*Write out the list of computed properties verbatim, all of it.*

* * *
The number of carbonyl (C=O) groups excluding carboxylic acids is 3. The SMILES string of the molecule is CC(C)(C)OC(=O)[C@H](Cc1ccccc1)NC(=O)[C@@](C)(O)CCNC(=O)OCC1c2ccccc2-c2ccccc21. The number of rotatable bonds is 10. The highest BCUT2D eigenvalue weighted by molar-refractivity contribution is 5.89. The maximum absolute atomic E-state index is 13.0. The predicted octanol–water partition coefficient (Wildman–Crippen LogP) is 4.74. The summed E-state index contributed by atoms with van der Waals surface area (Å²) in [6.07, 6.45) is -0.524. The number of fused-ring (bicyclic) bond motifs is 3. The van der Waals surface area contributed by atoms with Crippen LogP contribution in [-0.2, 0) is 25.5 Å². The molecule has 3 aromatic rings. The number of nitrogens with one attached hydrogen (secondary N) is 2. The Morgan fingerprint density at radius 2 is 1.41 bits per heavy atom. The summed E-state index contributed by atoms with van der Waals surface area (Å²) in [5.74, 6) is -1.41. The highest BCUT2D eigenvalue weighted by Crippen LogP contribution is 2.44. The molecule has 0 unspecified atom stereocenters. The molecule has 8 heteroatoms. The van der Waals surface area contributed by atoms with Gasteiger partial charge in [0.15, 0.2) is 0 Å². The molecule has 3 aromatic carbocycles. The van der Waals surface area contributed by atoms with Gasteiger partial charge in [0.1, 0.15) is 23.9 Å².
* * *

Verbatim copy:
The number of carbonyl (C=O) groups excluding carboxylic acids is 3. The SMILES string of the molecule is CC(C)(C)OC(=O)[C@H](Cc1ccccc1)NC(=O)[C@@](C)(O)CCNC(=O)OCC1c2ccccc2-c2ccccc21. The number of rotatable bonds is 10. The highest BCUT2D eigenvalue weighted by molar-refractivity contribution is 5.89. The maximum absolute atomic E-state index is 13.0. The predicted octanol–water partition coefficient (Wildman–Crippen LogP) is 4.74. The summed E-state index contributed by atoms with van der Waals surface area (Å²) in [6.07, 6.45) is -0.524. The number of fused-ring (bicyclic) bond motifs is 3. The van der Waals surface area contributed by atoms with Crippen LogP contribution in [-0.2, 0) is 25.5 Å². The molecule has 3 aromatic rings. The number of nitrogens with one attached hydrogen (secondary N) is 2. The Morgan fingerprint density at radius 2 is 1.41 bits per heavy atom. The summed E-state index contributed by atoms with van der Waals surface area (Å²) in [5.74, 6) is -1.41. The highest BCUT2D eigenvalue weighted by Crippen LogP contribution is 2.44. The molecule has 0 unspecified atom stereocenters. The molecule has 8 heteroatoms. The van der Waals surface area contributed by atoms with Gasteiger partial charge in [0.15, 0.2) is 0 Å². The molecule has 3 aromatic carbocycles. The van der Waals surface area contributed by atoms with Gasteiger partial charge in [0.1, 0.15) is 23.9 Å².